Central Asia remains a place where adventure isn’t just possible: it’s unavoidable. The fabled Silk Road nations that divide Europe and Asia have been central to world history for millennia, but are seldom visited by Western travelers.
Traversing Turkmenistan, Uzbekistan, Tajikistan and Kyrgyzstan, you can find thousand-year-old mosques, 7000-meter-high mountains, humming cities and achingly vast stretches of desert. Far more than just dots on the map, each country is distinct and worthy of exploration.
To save you from putting it off any further, here are some top reasons, from Intrepid, to visit Central Asia now:
Turkmenistan’s striking capital, Ashgabat, is a world of fountains, marble boulevards and gold statues. Look closer, and you’ll notice many of them depict the same man: the country’s former leader, Saparmurat Niyazov.
After gaining independence shortly after the fall of the Soviet Union, Niyazov (1940-2006) used the income from the country’s rich natural gas reserves to transform Ashgabat into a show city dedicated his worship. He died over 10 years ago, but the many gold statues remain. Walking the streets of the capital, it feels as if you’ve stumbled onto the set of some dystopian movie. There’s little traffic, and fewer pedestrians. You’ll see a handful of locals dressed in vibrant traditional attire, and many heavily armed police officers guarding every monument.
Don’t worry – the rest of Central Asia isn’t like this. But if you get a kick out of the bizarre, then make sure Turkmenistan is on your list.
If Ashgabat is a movie set, Bukhara is a museum. Uzbekistan’s fifth largest city contains over 140 monuments and historical buildings. Unesco listed the entire old center as a world heritage site. Boasting 5000 years of human history, Bukhara is the religious and spiritual heart of Uzbekistan, if not the whole of Central Asia.
You can spend hours losing yourself among the ancient buildings in the historic center, the most striking of which is surely Po-i-Kalyan, the Grand Mosque, whose name translates to “The Foot of the Great.” Throughout 1300 years of history, the Po-i-Kalyan has survived assault from Genghis Khan, and for a while was known ominously as the Tower of Death: the minaret stretches 46.5 meters high, and once served as a convenient means of execution!
You can end your day at Lyab-i Hauz, an atmospheric (and, of course, ancient) pond surrounded by open air cafes and bars. An absolute gem, Bukhara is well prepared for tourists and deserves more of them. If you dig history, go at once.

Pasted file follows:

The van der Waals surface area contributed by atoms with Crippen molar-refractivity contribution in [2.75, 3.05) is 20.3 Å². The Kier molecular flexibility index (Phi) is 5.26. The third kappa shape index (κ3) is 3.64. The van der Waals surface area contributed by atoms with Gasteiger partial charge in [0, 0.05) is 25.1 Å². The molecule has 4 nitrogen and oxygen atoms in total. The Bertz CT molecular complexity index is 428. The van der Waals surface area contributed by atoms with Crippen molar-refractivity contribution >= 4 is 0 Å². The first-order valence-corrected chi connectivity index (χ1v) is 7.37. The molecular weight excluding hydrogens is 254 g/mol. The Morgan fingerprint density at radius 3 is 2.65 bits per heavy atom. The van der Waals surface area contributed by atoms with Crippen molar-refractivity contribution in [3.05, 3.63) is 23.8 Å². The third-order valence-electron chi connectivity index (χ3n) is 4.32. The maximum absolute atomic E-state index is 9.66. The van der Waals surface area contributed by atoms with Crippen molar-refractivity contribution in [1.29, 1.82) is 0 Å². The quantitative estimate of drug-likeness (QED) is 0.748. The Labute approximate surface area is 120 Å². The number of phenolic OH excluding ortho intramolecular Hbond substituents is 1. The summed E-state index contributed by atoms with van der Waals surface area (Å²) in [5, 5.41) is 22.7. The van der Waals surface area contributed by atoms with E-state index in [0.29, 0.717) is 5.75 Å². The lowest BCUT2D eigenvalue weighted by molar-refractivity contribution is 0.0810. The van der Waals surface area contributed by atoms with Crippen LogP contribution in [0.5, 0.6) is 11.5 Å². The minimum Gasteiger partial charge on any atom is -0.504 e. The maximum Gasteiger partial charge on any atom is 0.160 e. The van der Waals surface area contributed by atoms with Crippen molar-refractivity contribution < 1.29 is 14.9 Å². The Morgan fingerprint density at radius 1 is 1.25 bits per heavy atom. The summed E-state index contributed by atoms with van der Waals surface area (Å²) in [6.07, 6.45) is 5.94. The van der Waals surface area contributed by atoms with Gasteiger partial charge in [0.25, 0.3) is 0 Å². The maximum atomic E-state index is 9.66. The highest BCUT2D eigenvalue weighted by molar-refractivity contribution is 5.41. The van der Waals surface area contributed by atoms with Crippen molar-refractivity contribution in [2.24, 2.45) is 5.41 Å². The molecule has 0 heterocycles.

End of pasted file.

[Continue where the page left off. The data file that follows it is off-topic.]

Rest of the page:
Stretching up to 7495 meters high, the Pamir Mountain Range dwarfs anything that you can find in Europe or the United States. The highway that traverses these ranges doesn’t go quite that high, but it pushes well into the 4000s.
At that altitude, your breath comes hard, and even walking a few steps can feel like a marathon. Dropping down is a sweet relief, as the views shift from Tibet-like plains to lush valleys. Local villagers in traditional clothes will rush out to wave at you as you drive by the small communities that dot the highway. For the early stages out of Dushanbe little more than a raging river separates you from the border with Afghanistan. You can see Afghan workmen constructing roads on the perilous cliffs above, as you enjoy fresh mountain views with every corner.
If you chance to drive from Tajikistan into Kyrgyzstan, you’ll find yourself eye to eye with Mount Lenin. At 7134 meters high, it’s still only the second highest point in each country. The view is a nice diversion while you’re waiting for officials to wave you through.
Despite it being the fourth country on this route, it was Kyrgyzstan where I really felt “this is Central Asia.” A feeling probably thanks to the yurts (squat little tent houses) that stay warm in the winter and function as homes, restaurants and even (for the brave) restrooms. In the Sary-Chelek reserve, deep in the Tien-Shan mountains, you can see basically every kind of scenery there is – from green meadows to snowy peaks reflected in the still surface of a mountain lake. Designated as a nature and biosphere reserve by Unesco, you’ll experience 270 hectares of nature at its most raw and rugged.
Picture horses galloping across rolling green hills, dotted with yurts like patches of snow, gigantic mountains framing the scene in the horizon, and you’ve basically nailed Kyrgyzstan. The cities are small and far between – this is a country for lovers of nature and the outdoors.
The comedy film Borat portrayed Kazakhstan as impoverished, backwards, unsophisticated and parochial. This makes me pretty sure that the film’s maker, Sacha Baron Cohen, has never been to the capital, Astana.
Kazakhstan has immense reserves of oil, coal and other precious minerals, and has done a more deft job than most of its neighbours at developing infrastructure and turning these resources into wealth. The Kazakhs were named after the ancient Turkic word for ‘free spirit’, and much of the population still live on the remote steppes, where they practice extraordinary feats of horsemanship. But the capital, Astana, is a resounding rebuttal to any stereotype that uninformed Westerners may have formed about the country.
Astana is a city of glass and steel. Gargantuan shopping malls tower above meticulously paved boulevards. Climb to the top of the bizarre sunflower-like Bayterek Tower for a panoramic view of this furiously growing metropolis.